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World Affairs
North-eastern Africa
Whose Nile is it?
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William Lloyd-George/AFP This May 28 photograph shows the Blue Nile in Guba, Ethiopia, being diverted to facilitate construction of the Great Ethiopian Renaissance dam. Egypt demanded that Ethiopia stop the construction work and warned that “all options are open” if there is a threat to its water supply. The multi-billion-dollar dam, when completed, will be among the biggest in the world.

A war of words breaks out in north-eastern Africa as Egypt fears that the $4.7-billion dam Ethiopia is planning on the Blue Nile will curtail the flow of Nile waters to the country and encourage other basin states to emulate Ethiopia. By JOHN CHERIAN


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Comments:

David Hearst and Patrick Kingsley in Cairo, The Guardian - ‎Sunday‎, ‎30‎ ‎June‎ ‎2013 reported the following:- “The Egyptian president, Mohamed Morsi, in an exclusive interview, vowed there would be no second revolution in Egypt as thousands planned to gather outside his presidential palace calling for his removal after only a year in power. In an exclusive interview with the Guardian, Morsi rejected opposition calls for early presidential elections and said he would not tolerate any deviation from constitutional order. He said that his early resignation would undermine the legitimacy of his successors – creating a recipe for unending chaos.”
In light of the above, obviously President Morsi’s outbursts and threats as reported by Kwait News Agency on 30 June entitled “Egyptians ready to sacrifice souls for the Nile -- Mursi warns” appear to be directed more towards the population of Egypt, presently in disarray and turmoil than towards Ethiopia.
The President is suppose to have said “Blood substitutes any decrease of the flow of the river waters even a single drop," "Those who believe that Egypt is preoccupied with (internal) challenges at the expense of protecting the borders and our water are in illusion," Mursi stressed further, in an explicit indication that Cairo might resort to military force, if diplomacy fails to dissuade the Ethiopians from pressing ahead with the dam project”.
It is my personal conviction that Ethiopia had considered all possible consequences prior to commencing the construction of the dam and is today well aware of the likely negative Egyptian reaction and is prepared to face whatever the Egyptian leadership refers as “all open options” but is Egypt prepared to face all the consequences of tampering with the dam?
from:  Assefaw Leggese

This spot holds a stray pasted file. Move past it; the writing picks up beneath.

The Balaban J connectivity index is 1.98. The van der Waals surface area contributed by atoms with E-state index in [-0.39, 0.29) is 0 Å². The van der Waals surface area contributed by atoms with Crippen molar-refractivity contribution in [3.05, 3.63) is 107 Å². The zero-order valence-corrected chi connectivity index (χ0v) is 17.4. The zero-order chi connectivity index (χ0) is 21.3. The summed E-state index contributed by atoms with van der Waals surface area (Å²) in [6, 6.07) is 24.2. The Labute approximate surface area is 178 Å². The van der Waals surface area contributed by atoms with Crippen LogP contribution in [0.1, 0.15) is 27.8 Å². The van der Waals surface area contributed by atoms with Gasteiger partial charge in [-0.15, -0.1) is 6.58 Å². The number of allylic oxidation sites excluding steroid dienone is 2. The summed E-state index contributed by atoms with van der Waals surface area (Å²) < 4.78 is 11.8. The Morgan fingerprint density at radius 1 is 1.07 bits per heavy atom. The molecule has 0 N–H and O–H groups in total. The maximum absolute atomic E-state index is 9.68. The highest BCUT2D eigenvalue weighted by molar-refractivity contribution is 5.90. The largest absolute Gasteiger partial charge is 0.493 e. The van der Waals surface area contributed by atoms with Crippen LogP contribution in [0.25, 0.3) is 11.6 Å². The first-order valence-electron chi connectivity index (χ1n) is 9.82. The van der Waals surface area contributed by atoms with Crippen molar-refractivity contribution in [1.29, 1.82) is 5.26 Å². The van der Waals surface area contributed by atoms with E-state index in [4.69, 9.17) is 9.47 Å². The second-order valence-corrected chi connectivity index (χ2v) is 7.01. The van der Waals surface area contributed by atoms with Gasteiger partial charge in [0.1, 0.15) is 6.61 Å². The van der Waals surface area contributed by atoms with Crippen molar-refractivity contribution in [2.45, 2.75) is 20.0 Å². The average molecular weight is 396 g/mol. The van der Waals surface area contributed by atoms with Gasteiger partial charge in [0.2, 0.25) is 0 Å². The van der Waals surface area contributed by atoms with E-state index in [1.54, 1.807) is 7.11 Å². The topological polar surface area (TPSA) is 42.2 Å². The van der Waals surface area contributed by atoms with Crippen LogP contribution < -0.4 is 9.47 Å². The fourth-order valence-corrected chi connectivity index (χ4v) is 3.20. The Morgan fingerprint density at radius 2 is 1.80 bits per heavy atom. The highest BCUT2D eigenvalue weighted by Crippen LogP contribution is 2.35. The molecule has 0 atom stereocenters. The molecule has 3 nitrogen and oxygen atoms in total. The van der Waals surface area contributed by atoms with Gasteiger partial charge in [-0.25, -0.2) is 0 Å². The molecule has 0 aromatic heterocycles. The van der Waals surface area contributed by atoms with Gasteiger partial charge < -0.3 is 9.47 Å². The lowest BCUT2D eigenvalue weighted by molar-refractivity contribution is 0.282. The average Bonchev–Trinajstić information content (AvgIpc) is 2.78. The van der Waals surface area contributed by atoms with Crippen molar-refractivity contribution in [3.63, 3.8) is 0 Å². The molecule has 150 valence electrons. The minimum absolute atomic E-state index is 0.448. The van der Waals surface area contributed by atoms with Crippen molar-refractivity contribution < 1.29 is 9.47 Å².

Posted on: Jun 30, 2013 at 15:47 IST
An interstate river is a common resource whose appropriation should not be at the cost of other countries. Countries like Egypt are heavily dependent on Nile for their economy and at the same time Ethiopia desperately needs water. There needs to be consensus involving all stakeholders. Unilateral measures like Ethiopia's recently concluded treaty and 1929 treaty signed between Egypt and Britain are bound to create more tensions.
from:  Nirmal Singh
Posted on: Jun 27, 2013 at 17:31 IST
A very good informative article. But it has three factual flaws. 1/
“Ethiopia’s neighbours, such as Egypt and Sudan, whose economies are
crucially dependent on the Nile, are not happy with what they perceive
as Ethiopia’s unilateral moves.” Unlike Egypt, Sudan officially
supports the construction of the dam.2/ “The distribution of the
Nile’s waters was until recently governed by two conventions. The
first was signed in 1929 between Egypt and Britain. Britain was the
colonial power that controlled or had influence over all the states
through which the Nile flowed.” The Nile flows through Ethiopia. But
Ethiopia has been an independent country. Hence, Britain did not have
a control or influence over it in 1929. 3/ “Cairo is awaiting the
report by a Tripartite Nile Basin Committee comprising Ethiopia, Sudan
and Egypt to determine its next course of action.” The report is
already submitted to the three countries, even though Ethiopia's and
Egypt's take of the report is different.
from:  Hannibal Minilik
Posted on: Jun 27, 2013 at 03:56 IST
Ethiopia is trying to uplift itself from poverty. This project is a
vital component of reaching that goal. Nothing will stop the dam from
being completed because the government of Ethiopia is determined on
meeting their developmental goal of becoming a middle-income nation by
2025.
from:  Markos
Posted on: Jun 26, 2013 at 20:38 IST
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